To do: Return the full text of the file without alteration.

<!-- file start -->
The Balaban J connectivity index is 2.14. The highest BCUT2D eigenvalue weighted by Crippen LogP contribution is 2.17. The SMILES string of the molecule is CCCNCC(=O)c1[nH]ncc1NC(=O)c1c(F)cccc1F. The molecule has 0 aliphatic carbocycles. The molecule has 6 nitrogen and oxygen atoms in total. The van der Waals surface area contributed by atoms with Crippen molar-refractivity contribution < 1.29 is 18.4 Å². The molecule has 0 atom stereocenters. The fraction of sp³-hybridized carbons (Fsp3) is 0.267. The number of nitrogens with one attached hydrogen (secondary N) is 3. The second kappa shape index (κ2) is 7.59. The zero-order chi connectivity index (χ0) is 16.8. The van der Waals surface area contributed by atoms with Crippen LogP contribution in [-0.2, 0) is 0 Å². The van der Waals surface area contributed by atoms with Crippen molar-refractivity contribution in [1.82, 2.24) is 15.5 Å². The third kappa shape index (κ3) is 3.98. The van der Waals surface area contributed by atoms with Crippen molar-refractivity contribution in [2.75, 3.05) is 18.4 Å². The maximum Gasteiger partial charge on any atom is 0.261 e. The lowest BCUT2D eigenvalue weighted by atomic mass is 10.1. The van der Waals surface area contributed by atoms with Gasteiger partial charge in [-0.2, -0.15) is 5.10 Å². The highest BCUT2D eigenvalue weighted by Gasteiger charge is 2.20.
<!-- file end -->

The Balaban J connectivity index is 2.14. The highest BCUT2D eigenvalue weighted by Crippen LogP contribution is 2.17. The SMILES string of the molecule is CCCNCC(=O)c1[nH]ncc1NC(=O)c1c(F)cccc1F. The molecule has 0 aliphatic carbocycles. The molecule has 6 nitrogen and oxygen atoms in total. The van der Waals surface area contributed by atoms with Crippen molar-refractivity contribution < 1.29 is 18.4 Å². The molecule has 0 atom stereocenters. The fraction of sp³-hybridized carbons (Fsp3) is 0.267. The number of nitrogens with one attached hydrogen (secondary N) is 3. The second kappa shape index (κ2) is 7.59. The zero-order chi connectivity index (χ0) is 16.8. The van der Waals surface area contributed by atoms with Crippen LogP contribution in [-0.2, 0) is 0 Å². The van der Waals surface area contributed by atoms with Crippen molar-refractivity contribution in [1.82, 2.24) is 15.5 Å². The third kappa shape index (κ3) is 3.98. The van der Waals surface area contributed by atoms with Crippen molar-refractivity contribution in [2.75, 3.05) is 18.4 Å². The maximum Gasteiger partial charge on any atom is 0.261 e. The lowest BCUT2D eigenvalue weighted by atomic mass is 10.1. The van der Waals surface area contributed by atoms with Gasteiger partial charge in [-0.2, -0.15) is 5.10 Å². The highest BCUT2D eigenvalue weighted by Gasteiger charge is 2.20.